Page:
A spotting scope is a telescope you set up in a stationary position to view a broad area in fine detail.

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Spotting scopes aren’t something you can carry with you like binoculars. But they give you the ability to catch a glimpse of a rare bird while staying hundreds of yards (up to 500 meters) away.

Give other birdwatchers a chance to see rare birds.

Watch them through your spotting scope and let them get closer to see them through binoculars.

Obey “No Trespassing” signs

In the United States, the public doesn’t automatically have access to private land.

Landowners have the right to restrict access to their property, even if it seems to be wild habitat.

When you see a “No Trespassing” sign, turn around. Stay off private property.

You may avoid being charged with a misdemeanor crime or worse consequences if the property owner becomes irate.

Be nice

It’s always a good idea to be polite to other birdwatchers.

You never know what opportunities they may be willing to share with you.

Taking photos

Birdwatchers no longer have to invest in expensive cameras to take great photos of birds.

Chances are you already have the photographic equipment you need to take you when you go birdwatching.

You can take stunning bird photos with a smartphone.

All of the iPhones since the 6s have had sensors for 12 megapixels or better resolution.

LG phones since the G5 have had both wide-angle and narrow-angle lenses.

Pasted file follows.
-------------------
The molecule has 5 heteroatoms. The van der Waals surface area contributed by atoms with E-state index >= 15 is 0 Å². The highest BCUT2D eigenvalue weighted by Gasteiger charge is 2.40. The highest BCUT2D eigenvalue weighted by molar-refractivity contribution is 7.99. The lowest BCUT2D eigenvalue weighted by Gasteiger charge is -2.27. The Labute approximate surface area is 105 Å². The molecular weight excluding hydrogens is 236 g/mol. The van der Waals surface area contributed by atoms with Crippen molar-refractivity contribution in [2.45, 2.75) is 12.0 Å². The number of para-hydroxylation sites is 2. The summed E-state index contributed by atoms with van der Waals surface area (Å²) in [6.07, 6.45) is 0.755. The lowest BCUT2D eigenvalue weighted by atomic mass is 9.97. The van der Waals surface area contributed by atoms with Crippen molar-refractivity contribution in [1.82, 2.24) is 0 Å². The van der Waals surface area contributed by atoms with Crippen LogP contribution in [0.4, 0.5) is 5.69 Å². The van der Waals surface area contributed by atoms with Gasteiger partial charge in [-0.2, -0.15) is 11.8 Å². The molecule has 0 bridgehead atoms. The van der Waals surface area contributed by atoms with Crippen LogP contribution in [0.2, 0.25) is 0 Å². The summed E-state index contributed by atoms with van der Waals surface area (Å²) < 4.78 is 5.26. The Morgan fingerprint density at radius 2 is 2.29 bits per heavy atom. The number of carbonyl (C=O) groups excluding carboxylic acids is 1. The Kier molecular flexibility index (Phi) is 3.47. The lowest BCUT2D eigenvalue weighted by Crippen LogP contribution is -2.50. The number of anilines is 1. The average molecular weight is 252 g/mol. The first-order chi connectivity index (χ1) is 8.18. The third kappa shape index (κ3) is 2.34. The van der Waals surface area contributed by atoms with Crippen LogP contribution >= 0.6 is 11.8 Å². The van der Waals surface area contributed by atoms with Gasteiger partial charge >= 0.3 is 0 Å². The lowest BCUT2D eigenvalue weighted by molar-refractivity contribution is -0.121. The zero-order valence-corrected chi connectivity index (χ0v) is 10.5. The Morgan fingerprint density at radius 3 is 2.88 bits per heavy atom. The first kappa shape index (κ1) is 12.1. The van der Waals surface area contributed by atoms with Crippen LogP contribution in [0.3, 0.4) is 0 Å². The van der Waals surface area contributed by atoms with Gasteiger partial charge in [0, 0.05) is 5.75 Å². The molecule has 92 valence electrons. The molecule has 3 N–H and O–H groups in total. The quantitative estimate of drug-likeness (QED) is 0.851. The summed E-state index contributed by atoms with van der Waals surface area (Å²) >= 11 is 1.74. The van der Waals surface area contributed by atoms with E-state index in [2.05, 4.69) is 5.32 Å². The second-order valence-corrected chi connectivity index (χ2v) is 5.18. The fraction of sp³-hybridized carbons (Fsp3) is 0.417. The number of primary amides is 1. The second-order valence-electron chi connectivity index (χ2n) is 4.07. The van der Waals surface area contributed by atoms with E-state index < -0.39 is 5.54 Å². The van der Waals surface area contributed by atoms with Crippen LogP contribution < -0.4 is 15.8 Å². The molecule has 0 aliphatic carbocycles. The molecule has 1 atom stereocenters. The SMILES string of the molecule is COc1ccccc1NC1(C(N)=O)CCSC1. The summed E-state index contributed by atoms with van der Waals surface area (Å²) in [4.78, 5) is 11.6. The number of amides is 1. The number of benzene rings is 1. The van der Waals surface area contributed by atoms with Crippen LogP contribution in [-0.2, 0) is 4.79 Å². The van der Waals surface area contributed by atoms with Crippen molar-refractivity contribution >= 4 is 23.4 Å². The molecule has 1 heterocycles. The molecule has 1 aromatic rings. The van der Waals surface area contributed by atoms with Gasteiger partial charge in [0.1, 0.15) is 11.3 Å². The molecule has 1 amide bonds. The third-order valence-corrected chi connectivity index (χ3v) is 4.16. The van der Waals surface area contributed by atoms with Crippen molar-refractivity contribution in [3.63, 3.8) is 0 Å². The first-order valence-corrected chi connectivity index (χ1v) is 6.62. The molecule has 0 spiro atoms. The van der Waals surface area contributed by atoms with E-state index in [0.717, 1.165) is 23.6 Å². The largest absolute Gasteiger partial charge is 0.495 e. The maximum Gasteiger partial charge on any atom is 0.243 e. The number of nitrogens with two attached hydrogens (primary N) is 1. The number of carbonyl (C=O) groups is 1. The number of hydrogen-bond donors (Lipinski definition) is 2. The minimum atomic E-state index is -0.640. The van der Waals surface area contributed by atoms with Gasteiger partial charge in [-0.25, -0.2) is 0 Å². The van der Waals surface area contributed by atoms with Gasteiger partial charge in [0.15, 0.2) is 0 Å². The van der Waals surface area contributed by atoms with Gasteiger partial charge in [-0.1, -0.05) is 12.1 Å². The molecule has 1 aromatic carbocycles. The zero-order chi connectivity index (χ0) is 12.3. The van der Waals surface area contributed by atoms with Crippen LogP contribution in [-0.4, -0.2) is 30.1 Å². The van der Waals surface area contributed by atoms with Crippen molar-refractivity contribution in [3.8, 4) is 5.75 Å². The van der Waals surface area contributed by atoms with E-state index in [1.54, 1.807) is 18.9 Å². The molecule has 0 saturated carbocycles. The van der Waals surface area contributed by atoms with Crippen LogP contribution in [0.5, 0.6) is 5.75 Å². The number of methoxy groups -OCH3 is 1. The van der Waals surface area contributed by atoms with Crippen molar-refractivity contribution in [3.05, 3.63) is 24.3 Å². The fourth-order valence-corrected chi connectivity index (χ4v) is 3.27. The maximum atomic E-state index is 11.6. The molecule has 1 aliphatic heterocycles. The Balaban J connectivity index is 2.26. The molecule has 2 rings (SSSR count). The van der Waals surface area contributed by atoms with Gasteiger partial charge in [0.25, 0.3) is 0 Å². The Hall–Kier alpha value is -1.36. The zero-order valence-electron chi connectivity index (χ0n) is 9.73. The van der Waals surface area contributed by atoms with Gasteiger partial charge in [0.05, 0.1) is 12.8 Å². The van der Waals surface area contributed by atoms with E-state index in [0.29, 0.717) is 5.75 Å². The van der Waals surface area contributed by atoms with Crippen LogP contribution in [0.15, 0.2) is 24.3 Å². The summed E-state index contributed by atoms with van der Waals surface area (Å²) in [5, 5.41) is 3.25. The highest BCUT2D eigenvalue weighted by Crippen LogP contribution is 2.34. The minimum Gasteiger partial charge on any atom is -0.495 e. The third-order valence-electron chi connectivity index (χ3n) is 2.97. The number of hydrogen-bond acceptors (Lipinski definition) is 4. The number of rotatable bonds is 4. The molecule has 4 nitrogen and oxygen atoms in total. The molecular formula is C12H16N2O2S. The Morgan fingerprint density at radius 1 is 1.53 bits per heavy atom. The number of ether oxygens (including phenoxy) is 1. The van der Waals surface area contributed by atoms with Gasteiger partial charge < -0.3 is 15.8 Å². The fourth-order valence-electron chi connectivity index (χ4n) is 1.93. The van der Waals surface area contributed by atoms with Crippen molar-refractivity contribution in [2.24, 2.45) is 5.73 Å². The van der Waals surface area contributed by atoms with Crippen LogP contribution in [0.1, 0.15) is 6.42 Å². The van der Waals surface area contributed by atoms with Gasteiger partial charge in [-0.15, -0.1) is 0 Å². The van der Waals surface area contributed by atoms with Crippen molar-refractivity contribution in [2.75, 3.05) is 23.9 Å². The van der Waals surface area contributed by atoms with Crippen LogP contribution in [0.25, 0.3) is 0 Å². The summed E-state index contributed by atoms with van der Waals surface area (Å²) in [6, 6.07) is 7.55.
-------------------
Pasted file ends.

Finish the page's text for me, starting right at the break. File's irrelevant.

Taking photos of birds in the wild isn’t quite as simple as taking a selfie, but you can begin your mastery of bird photography with these simple steps:

  • Timed shutter. Any unsteadiness in holding your phone will spoil your shot. Set your shutter timer for a fraction of a second delay so you will be holding your phone steady after you press the button to take your photo. Or remotely trigger the shutter on your phone through the volume down button on your headphones.
  • ISO. Smartphones automatically set ISO, your camera’s sensitivity to light. You will never need flash again.
  • FIle size. Set your phone to save photos with the most pixels in TIFF format, so they remain uncompressed. That way you will have more to work with when you edit them later.
  • Shutter speed. You’ll need a fast shutter speed (and a higher ISO) to capture a photo of a fast-moving bird. You can play with shutter speed to get special effects, like a clearly defined body with fluttering wings.

Don’t forget to compose your photos. The most important rule: Hold your phone sideways! This way you don’t get two dark bars on either side of your photo.

Don’t rely on zoom. On most smartphones, the zoom feature just crops the image so you have a still-fuzzy cameo of the object in the center of your field of view.

And don’t be afraid to Photoshop. With Adobe Photoshop, you can transform a so-so photo into a stunning image of a bird in nature, a photo you will be proud to share with your friends.